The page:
Breath is an ever-present aspect of life, which is part of the reason why "mindfulness of breathing," or ānāpānasati in Pāli, is probably the most common form (object) of meditation. Typically, the practice involves focusing attention on the physical sensations caused by the movement of the breath, the in-breaths and the out-breaths. Mindfulness of breathing is a feeling practice, not a thinking practice. It's so profoundly simple that we can do it at any time, whether seated in meditation, holding a yoga posture, or picking up after the dog.
Yogis, meditators, mindfulness coaches, Christians, and countless other spiritual seekers commonly employ the metaphor of the garden to represent stewardship. To view the mind as a garden is to view it as a place with potential value and commit to cultivating it. One must locate the space and make effort, which can take a variety of forms. One can tend to the garden of the mind while doing yoga, meditation, or any other activity in life.
Starting tomorrow, Spirit of the Lake will begin offering free, live, online community yoga classes on Tuesday evenings, 5:30-6:30pm, to support the needs of the greater community. Each week during the month of January will feature a different Spirit of the Lake teacher.
Due to the success of the free yoga class I taught last weekend, I will be offering another free, online Gentle Yoga class tomorrow, Sunday, December 27 at 9am Central.
This class is for people of any age, including seniors and those with minor physical ailments, who prefer a more relaxed practice. Gentle Yoga introduces the basic foundations of any yoga practice by introducing proper alignment of yoga asanas (postures), pranayama (breathing techniques), and dhyana (guided meditation). Working gently, slowly, and compassionately, this class develops strength, flexibility, peacefulness, and clarity.
For the entire month of December, 100% of the proceeds from all of my yoga classes will go to the ICA Food Shelf.
The mission of the ICA Food Shelf is "to offer hope as we provide assistance to our neighbors in need." Since 1971 they have provided food, clothing, and other vital assistance to people in my community. For instance, in local schools ICA distributes food bags, which contain easy-to-prepare food for the weekend, and also fit comfortably into a backpack.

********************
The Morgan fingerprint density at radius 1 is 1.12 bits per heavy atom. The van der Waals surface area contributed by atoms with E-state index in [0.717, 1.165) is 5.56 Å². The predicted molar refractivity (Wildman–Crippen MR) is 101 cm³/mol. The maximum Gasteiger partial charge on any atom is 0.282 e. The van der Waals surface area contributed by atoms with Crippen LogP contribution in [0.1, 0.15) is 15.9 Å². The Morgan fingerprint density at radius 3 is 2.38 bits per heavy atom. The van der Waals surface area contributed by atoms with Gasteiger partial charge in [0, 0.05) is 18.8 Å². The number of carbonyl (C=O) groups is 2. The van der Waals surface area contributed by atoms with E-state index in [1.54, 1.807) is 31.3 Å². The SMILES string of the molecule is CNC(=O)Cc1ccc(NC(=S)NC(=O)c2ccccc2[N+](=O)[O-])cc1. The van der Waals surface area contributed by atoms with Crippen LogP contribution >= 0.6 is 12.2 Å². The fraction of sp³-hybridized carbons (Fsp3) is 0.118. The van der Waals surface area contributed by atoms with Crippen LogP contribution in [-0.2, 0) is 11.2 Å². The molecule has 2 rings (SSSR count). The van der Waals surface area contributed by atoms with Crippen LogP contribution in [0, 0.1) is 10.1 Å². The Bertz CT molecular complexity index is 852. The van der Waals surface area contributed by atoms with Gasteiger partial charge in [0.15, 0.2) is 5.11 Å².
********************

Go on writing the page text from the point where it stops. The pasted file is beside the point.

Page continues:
This World AIDS Day, Tuesday, December 1 at 6:00pm CST, I’m partnering with the Canadian nonprofit organization Tribe of Lambs and hosting an online, donation based, gentle yoga class with 100% of the proceeds going to support children born with HIV at orphanages in Jaipur, India. All money from this pay-what-you-feel class will go directly to fund clothing, food, and housing expenses for these children.
The first meeting of the Spirit of the Lake Community Discussions & Book Club last night was a resounding success! After a brief centering exercise and introductions, we had a lively, thought-provoking discussion about a Yogaland podcast episode that featured an interview with religious studies professor Andrea Jain about her book, Selling Yoga: From Counterculture to Pop Culture.
I'm excited to announce that we are starting a new Community Discussions & Book Club at Spirit of the Lake. Everyone is welcome! Come and connect with others on the paths of self-study and knowledge. Read, reflect, and share with a supportive community. The path of seeking knowledge is one that we may travel as we each explore our own journey on the path of Yoga. In seeking knowledge, and undertaking self-study, we can uncover many gems that may aid us as we work to find balance and clarity.
Although a gentle yoga class might be exactly what it sounds like, the phrase "gentle yoga" can refer to a wide variety of activities. Gentle yoga is not necessarily even a "style" of yoga. Rather, gentle yoga is a modern approach to yoga, and in this article I will offer some ideas about what to expect in a gentle yoga class.
Mindfulness as a general awareness of the present moment receives a lot of attention these days. This kind of awareness is sometimes labeled "bare attention" or "present moment awareness." Some, however, teach mindfulness as one aspect of a practice that aims to do more. In certain yoga traditions, for instance, the ultimate goal is to still the fluctuations of the mind. Paradoxically, the most effective way to still the mind often requires more than just sitting still, and finding out what methods work requires experimentation. This article explores one method that many people find useful to cultivate mindfulness: the simile of the gatekeeper.